The rough areas are already potential habitats for nesting and hibernation and within these rough areas or any corners and crevices that golfers don’t use, flower diversity can definitely be increased. Also ponds can be improved by planting and become beneficial to nature.

The Bumblebee conservation trust (who I am a member of and get regular newsletters and updates from; which is where this story has came from) have been working closely with a golf course on Lydd, Kent to improve the area for bumblebees.

Surrounded by open spaces, an allotment and bumblebee friendly farmers, 4 rare bumblebees have already been spotted;

Moss carder bee (Bombus ruderarius)

Red-shanked carder bee (Bombus muscorum)

Brown-banded carder bee (Bombus humilis)

Ruderal bumblebee (Bombus ruderatus)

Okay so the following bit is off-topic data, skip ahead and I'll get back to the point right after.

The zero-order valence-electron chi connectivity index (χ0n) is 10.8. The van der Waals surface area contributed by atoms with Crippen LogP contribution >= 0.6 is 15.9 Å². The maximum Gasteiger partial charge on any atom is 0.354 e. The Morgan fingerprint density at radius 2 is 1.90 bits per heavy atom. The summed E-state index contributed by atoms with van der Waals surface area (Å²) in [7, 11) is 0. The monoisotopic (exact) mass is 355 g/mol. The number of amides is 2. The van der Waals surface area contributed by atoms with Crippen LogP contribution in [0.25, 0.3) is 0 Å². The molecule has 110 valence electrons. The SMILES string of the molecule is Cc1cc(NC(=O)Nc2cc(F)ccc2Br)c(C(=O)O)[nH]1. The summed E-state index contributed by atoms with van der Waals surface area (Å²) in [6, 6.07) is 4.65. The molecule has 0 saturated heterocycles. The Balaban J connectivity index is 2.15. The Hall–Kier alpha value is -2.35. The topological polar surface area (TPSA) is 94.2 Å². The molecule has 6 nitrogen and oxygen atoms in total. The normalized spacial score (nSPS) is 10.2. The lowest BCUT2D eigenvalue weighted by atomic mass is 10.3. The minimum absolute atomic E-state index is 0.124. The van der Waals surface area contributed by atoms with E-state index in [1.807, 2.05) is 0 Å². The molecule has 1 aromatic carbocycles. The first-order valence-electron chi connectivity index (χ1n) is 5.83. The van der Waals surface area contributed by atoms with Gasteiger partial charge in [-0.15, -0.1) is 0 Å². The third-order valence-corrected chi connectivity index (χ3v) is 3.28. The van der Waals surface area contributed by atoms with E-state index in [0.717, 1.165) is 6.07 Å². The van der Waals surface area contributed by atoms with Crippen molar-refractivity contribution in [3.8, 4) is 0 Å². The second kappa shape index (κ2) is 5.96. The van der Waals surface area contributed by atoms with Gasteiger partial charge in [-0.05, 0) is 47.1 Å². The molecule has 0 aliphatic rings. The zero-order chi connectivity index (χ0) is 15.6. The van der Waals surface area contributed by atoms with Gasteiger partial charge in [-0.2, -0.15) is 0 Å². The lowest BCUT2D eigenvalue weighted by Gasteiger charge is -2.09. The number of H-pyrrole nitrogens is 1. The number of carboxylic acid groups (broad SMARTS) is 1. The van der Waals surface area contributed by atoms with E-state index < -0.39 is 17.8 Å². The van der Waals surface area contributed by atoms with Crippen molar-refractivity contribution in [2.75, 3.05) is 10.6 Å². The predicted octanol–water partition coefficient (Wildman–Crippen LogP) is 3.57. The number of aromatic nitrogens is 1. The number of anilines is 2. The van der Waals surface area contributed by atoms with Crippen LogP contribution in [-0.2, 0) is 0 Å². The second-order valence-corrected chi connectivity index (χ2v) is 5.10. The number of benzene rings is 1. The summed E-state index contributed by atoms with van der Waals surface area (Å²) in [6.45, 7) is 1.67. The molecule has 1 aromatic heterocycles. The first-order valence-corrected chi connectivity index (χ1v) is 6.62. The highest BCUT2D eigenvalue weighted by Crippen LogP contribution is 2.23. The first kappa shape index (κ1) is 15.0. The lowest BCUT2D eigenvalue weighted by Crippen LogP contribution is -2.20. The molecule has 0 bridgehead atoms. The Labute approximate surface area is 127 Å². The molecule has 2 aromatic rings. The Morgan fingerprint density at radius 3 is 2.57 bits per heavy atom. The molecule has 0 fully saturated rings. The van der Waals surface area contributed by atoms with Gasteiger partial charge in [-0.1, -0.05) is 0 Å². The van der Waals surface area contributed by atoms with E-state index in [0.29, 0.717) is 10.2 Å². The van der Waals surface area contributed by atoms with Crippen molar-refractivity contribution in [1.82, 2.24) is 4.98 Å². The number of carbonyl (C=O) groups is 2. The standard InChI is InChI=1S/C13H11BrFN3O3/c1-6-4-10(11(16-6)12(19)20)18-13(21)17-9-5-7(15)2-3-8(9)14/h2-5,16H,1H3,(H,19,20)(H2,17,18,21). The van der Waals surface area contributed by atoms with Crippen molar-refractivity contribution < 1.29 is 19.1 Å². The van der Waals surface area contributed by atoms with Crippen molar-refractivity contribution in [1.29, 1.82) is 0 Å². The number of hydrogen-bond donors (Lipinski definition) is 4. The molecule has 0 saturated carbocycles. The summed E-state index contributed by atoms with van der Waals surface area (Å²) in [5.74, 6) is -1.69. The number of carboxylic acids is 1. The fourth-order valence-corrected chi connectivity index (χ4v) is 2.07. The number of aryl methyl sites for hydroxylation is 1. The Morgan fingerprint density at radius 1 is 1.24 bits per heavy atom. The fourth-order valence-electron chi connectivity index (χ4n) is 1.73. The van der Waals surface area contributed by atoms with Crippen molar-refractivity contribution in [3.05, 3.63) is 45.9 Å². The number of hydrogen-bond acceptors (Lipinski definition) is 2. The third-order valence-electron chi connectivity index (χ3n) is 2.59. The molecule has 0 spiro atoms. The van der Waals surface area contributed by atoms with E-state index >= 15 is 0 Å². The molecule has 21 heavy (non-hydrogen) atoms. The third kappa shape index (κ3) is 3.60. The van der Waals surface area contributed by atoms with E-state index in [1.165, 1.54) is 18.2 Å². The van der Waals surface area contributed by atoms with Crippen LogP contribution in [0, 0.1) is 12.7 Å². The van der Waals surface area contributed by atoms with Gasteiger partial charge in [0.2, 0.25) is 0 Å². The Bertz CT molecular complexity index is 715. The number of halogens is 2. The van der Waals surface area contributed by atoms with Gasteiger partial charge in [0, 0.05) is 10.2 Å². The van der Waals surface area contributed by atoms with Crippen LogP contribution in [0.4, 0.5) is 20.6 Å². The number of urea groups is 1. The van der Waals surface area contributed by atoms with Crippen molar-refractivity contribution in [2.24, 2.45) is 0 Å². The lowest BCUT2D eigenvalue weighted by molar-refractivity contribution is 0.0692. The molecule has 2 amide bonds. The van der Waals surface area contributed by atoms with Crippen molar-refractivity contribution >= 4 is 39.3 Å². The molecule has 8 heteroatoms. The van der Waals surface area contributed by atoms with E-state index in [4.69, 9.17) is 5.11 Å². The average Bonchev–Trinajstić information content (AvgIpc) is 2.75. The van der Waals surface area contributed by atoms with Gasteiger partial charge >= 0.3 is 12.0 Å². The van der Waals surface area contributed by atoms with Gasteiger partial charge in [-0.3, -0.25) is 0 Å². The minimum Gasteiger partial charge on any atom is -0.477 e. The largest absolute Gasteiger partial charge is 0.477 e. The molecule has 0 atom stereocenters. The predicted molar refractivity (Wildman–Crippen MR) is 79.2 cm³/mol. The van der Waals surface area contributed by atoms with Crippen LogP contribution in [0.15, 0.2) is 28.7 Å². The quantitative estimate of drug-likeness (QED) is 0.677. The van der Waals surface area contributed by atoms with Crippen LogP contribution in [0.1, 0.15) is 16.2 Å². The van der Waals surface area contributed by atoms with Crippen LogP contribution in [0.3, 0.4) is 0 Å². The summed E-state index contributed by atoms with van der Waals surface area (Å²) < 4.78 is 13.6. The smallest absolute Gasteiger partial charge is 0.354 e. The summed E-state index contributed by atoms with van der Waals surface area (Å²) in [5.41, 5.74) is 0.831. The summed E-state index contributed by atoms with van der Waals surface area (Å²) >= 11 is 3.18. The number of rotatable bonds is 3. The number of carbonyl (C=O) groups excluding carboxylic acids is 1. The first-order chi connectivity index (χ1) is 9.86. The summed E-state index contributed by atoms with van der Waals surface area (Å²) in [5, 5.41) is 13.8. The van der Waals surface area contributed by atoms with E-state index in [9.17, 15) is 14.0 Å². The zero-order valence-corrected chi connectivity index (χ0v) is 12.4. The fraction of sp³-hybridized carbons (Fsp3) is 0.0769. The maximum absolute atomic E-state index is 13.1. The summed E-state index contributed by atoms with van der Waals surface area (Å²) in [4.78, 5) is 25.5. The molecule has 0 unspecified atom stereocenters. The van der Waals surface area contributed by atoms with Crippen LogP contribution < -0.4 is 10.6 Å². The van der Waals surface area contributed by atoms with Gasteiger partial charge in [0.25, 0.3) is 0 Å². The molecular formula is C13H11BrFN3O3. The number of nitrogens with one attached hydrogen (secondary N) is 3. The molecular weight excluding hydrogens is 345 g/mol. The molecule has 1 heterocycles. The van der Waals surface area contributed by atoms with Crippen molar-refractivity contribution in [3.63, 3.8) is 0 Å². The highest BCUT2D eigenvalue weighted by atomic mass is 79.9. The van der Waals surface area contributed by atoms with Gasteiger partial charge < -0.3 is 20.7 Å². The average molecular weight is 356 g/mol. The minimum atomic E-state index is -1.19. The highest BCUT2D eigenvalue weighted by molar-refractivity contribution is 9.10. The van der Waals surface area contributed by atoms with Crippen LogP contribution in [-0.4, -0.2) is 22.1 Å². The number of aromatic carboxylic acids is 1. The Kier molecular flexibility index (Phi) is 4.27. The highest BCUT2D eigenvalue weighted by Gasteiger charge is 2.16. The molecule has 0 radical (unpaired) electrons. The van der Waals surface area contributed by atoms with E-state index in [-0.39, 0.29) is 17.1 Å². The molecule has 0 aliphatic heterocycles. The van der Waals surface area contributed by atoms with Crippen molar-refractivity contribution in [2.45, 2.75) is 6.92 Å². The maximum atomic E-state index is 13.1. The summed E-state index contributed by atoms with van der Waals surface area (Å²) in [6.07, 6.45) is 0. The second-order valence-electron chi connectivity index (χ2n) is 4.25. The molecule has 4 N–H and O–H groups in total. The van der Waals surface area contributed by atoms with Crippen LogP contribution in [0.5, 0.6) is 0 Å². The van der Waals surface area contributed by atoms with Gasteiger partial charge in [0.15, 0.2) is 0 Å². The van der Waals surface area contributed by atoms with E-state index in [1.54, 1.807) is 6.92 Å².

In 2014, a Beewalk transact was set up, and since then work has been ongoing to improve the habitat for bumblebees.

In rough areas, black horehound, white dead nettle, mellows and snapped have been planted. Where the grass is naturally short and less fertile, perennial seeds such as red clover, birds foot trefoil and vetches have been added. Yellow flag iris, purple loosestrife and water mint has been planted and encouraged in ponds.

A small piece of unused land adjacent to the car park was turned into a herb garden with comfrey, lambs ear, rosemary, mint, sage and bulbs.

Across the golf course the floristic diversity has been increased and created an area of continuous forage available for all bumblebee species.

If you are a member of a golf course, or live near one, why not suggest to them that they follow the Lydd example and make golf courses bee friendly.

Check out the Bumblebee Conservation Trust

William’s Wordsworth- born 250 years ago this month.